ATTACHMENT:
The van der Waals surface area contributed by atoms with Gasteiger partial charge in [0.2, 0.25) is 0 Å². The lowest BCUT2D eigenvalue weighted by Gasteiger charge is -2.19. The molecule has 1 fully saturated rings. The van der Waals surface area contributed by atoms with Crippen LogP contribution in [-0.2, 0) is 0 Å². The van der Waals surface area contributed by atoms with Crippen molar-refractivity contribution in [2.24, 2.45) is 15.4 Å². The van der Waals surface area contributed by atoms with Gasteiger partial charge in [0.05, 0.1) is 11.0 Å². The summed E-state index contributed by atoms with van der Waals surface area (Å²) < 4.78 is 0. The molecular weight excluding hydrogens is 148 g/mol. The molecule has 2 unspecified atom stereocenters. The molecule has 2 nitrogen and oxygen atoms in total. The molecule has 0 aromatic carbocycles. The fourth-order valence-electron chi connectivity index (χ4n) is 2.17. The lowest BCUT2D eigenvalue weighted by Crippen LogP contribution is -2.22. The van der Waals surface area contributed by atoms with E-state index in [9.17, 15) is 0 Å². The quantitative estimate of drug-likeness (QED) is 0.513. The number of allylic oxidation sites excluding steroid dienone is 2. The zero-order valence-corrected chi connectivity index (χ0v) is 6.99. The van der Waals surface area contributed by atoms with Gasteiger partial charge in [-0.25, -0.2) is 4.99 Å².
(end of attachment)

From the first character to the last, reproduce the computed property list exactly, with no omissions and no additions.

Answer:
The van der Waals surface area contributed by atoms with Gasteiger partial charge in [0.2, 0.25) is 0 Å². The lowest BCUT2D eigenvalue weighted by Gasteiger charge is -2.19. The molecule has 1 fully saturated rings. The van der Waals surface area contributed by atoms with Crippen LogP contribution in [-0.2, 0) is 0 Å². The van der Waals surface area contributed by atoms with Crippen molar-refractivity contribution in [2.24, 2.45) is 15.4 Å². The van der Waals surface area contributed by atoms with Gasteiger partial charge in [0.05, 0.1) is 11.0 Å². The summed E-state index contributed by atoms with van der Waals surface area (Å²) < 4.78 is 0. The molecular weight excluding hydrogens is 148 g/mol. The molecule has 2 unspecified atom stereocenters. The molecule has 2 nitrogen and oxygen atoms in total. The molecule has 0 aromatic carbocycles. The fourth-order valence-electron chi connectivity index (χ4n) is 2.17. The lowest BCUT2D eigenvalue weighted by Crippen LogP contribution is -2.22. The van der Waals surface area contributed by atoms with E-state index in [9.17, 15) is 0 Å². The quantitative estimate of drug-likeness (QED) is 0.513. The number of allylic oxidation sites excluding steroid dienone is 2. The zero-order valence-corrected chi connectivity index (χ0v) is 6.99. The van der Waals surface area contributed by atoms with Gasteiger partial charge in [-0.25, -0.2) is 4.99 Å².